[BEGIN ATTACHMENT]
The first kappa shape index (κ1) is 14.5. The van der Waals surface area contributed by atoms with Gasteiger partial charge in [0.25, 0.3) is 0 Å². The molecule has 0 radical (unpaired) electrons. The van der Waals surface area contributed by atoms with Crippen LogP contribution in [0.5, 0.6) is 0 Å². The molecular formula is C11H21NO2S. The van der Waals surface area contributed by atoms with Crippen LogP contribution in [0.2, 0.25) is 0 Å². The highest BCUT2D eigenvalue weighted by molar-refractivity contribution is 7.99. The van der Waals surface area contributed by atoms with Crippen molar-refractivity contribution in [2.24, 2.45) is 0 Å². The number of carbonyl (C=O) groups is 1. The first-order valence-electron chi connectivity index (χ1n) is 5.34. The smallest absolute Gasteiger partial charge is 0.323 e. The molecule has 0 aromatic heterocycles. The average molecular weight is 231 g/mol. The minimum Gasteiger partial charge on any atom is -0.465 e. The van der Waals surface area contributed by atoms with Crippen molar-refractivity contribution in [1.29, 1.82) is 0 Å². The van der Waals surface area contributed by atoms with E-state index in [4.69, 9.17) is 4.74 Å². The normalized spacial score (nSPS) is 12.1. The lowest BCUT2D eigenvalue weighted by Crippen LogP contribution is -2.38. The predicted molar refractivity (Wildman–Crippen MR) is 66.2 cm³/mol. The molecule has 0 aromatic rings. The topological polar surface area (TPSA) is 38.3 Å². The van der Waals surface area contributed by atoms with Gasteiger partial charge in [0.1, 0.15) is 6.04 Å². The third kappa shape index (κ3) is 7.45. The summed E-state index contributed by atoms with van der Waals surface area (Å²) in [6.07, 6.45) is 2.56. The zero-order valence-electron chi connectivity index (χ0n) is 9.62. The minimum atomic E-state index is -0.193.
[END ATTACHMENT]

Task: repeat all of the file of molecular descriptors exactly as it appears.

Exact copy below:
The first kappa shape index (κ1) is 14.5. The van der Waals surface area contributed by atoms with Gasteiger partial charge in [0.25, 0.3) is 0 Å². The molecule has 0 radical (unpaired) electrons. The van der Waals surface area contributed by atoms with Crippen LogP contribution in [0.5, 0.6) is 0 Å². The molecular formula is C11H21NO2S. The van der Waals surface area contributed by atoms with Crippen LogP contribution in [0.2, 0.25) is 0 Å². The highest BCUT2D eigenvalue weighted by molar-refractivity contribution is 7.99. The van der Waals surface area contributed by atoms with Crippen molar-refractivity contribution in [2.24, 2.45) is 0 Å². The number of carbonyl (C=O) groups is 1. The first-order valence-electron chi connectivity index (χ1n) is 5.34. The smallest absolute Gasteiger partial charge is 0.323 e. The molecule has 0 aromatic heterocycles. The average molecular weight is 231 g/mol. The minimum Gasteiger partial charge on any atom is -0.465 e. The van der Waals surface area contributed by atoms with Crippen molar-refractivity contribution in [1.29, 1.82) is 0 Å². The van der Waals surface area contributed by atoms with E-state index in [4.69, 9.17) is 4.74 Å². The normalized spacial score (nSPS) is 12.1. The lowest BCUT2D eigenvalue weighted by Crippen LogP contribution is -2.38. The predicted molar refractivity (Wildman–Crippen MR) is 66.2 cm³/mol. The molecule has 0 aromatic rings. The topological polar surface area (TPSA) is 38.3 Å². The van der Waals surface area contributed by atoms with Gasteiger partial charge in [0.1, 0.15) is 6.04 Å². The third kappa shape index (κ3) is 7.45. The summed E-state index contributed by atoms with van der Waals surface area (Å²) in [6.07, 6.45) is 2.56. The zero-order valence-electron chi connectivity index (χ0n) is 9.62. The minimum atomic E-state index is -0.193.